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Top Things to Know about Workers Compensation Insurance

In New York and many states, employers must provide workers’ compensation insurance for their workers. This benefit is paid to workers who get injured or become ill due to their work.

Employees who get hurt are often in the dark regarding workers’ compensation. If you're in this category, here are the top things you should know.



Report work injury or illness.

It's crucial to notify your employers of any work injury or illness in writing as soon as possible. As an injured worker, there's a very short window to let your employer be aware of your injury.


While some states say you should do so immediately, others have a specific deadline. In New York, your employer has to be aware 30 days after your injury. Alabama gives you five days, while the deadline is 30 days after the injury in Florida.


Late reporting of injuries might result in claims denial.


You can't be penalized.

It's common for employers to penalize injured workers for filing a workers’ compensation claim. This is known as retaliation and often comes in the form of termination, pay cut, demotion, unwarranted discipline, etc.


In all states, there are laws prohibiting employers from such actions, ensuring that employees' rights are protected.


Reach out to professionals.

It might be challenging to prove that some injuries or illnesses relate to work, making it easy for the employer to reject the claims. There are other reasons for claims refusal, such as not reporting before the deadline, mistakes made during claim filing, etc.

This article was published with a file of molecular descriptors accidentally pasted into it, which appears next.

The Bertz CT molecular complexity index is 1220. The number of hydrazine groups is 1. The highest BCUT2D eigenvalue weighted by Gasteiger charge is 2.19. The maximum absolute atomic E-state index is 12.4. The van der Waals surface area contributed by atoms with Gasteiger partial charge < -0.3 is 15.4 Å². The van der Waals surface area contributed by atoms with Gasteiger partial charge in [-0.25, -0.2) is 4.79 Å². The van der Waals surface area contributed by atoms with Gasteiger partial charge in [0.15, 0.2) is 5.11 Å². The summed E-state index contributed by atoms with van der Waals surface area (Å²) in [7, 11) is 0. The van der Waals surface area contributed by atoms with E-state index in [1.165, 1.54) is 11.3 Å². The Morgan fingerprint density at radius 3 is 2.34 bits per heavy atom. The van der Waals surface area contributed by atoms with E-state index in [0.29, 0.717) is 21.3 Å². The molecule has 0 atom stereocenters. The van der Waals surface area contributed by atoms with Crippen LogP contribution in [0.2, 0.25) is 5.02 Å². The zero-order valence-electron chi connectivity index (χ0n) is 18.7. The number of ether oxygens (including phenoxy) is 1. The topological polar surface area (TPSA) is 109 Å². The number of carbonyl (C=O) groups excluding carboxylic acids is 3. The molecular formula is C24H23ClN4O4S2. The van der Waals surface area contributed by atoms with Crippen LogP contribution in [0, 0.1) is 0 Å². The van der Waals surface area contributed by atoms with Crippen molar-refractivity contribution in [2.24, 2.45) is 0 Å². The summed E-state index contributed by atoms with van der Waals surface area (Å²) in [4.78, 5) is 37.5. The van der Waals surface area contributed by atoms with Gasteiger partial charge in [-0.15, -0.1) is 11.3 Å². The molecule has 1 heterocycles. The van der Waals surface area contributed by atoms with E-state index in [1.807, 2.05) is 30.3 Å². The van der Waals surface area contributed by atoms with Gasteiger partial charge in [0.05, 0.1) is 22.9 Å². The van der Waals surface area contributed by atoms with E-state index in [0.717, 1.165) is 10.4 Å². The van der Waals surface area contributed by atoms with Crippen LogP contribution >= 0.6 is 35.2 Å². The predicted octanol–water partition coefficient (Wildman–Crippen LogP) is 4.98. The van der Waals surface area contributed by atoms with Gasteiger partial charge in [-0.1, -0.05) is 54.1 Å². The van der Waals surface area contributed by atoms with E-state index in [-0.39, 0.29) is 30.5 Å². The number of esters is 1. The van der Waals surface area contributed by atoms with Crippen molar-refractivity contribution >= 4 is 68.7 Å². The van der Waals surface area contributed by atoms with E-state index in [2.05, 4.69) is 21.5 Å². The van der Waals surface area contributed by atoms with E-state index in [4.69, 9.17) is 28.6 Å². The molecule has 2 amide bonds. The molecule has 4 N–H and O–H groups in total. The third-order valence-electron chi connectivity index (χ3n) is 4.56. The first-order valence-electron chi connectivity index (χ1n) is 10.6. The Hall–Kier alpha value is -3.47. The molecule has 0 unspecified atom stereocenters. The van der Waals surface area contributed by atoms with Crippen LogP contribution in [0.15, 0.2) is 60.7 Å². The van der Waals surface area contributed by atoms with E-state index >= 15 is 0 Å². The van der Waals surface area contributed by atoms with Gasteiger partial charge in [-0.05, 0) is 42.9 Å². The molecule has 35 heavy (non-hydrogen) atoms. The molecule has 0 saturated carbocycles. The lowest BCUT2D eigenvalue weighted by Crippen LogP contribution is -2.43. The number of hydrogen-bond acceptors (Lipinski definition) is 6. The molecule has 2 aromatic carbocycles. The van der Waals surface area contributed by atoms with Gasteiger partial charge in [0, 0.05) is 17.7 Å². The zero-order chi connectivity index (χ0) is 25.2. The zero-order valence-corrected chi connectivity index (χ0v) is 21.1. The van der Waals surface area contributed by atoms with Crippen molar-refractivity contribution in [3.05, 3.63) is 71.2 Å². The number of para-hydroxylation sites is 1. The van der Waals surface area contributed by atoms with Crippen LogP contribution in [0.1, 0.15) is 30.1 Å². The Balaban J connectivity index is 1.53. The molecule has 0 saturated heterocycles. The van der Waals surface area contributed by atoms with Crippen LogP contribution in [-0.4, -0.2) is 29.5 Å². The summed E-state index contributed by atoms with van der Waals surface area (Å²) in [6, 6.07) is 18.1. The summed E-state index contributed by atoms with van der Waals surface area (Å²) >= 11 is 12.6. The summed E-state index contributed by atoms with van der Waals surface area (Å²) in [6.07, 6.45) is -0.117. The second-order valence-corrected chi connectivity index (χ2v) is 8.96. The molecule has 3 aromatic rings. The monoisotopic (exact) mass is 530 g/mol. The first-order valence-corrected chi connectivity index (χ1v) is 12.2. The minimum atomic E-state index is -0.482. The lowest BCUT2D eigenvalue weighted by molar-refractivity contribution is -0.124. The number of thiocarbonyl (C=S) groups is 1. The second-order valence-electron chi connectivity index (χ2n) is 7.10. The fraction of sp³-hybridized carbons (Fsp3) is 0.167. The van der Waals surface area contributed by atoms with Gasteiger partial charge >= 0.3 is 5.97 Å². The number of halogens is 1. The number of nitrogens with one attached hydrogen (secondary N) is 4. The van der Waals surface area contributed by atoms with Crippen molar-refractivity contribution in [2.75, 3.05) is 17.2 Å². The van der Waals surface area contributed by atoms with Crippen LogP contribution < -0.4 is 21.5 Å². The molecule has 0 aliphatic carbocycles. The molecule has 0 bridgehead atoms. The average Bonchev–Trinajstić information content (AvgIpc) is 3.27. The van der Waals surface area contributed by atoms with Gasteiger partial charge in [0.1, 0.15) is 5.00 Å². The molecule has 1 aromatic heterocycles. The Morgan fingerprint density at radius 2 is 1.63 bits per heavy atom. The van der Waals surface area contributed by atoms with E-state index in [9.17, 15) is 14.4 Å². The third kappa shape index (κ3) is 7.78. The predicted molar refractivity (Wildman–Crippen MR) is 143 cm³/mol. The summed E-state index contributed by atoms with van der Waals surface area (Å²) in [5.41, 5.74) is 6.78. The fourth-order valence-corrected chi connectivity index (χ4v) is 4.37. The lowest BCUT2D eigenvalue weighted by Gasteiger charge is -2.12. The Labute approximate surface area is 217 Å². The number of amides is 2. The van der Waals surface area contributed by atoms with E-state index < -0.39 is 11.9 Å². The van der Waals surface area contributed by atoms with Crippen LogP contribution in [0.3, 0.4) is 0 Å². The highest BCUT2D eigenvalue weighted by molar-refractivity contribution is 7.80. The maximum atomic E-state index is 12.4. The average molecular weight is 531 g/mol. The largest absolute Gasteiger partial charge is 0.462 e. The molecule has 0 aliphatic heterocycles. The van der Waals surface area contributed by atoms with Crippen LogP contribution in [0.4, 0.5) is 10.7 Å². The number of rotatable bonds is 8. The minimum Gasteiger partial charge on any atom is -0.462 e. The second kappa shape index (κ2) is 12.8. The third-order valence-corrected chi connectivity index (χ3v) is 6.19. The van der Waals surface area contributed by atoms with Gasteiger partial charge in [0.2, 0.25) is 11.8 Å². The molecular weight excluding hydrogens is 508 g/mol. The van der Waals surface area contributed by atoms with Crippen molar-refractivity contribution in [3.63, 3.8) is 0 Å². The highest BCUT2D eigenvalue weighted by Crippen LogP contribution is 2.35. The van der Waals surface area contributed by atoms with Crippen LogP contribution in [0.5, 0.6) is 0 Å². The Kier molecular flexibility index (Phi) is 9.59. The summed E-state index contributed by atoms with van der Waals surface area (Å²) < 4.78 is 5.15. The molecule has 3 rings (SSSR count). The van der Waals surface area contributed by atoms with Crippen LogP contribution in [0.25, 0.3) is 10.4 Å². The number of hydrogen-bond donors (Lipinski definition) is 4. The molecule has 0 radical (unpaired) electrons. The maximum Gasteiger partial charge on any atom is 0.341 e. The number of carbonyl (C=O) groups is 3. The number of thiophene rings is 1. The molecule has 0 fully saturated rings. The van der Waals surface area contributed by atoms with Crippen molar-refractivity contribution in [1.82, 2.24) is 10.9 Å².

If your workers’ compensation claim has been denied or delayed, you should reach out to a compensation attorney for help. As professionals, they'll be able to protect your rights and help you get your benefits.


Use an approved provider.

Employers often require that you visit certain hospitals, clinics, or doctors to receive medical treatment.


These providers are insurance-approved. In an emergency, you may have to go where the ambulance decides to take you and later request a transfer. If you have a choice, it's best to get treatment from a provider your employer tells you to go.



Inform the doctor your injury is work-related.

Always let the doctor treating you or the hospital know that your injury is work-related. When filling out the forms, there's often a space or box you should tick to indicate that your injury is work-related.


This way, your medical bill gets sent to the insurance company or your employer. Otherwise, the hospital will send the bill to you.


As an employer, you already know how important it is for your business to get workers’ compensation insurance. However, you still have to get the right one for your business. For personalized service that protects you and your workers, contact Joyce Insurance today.

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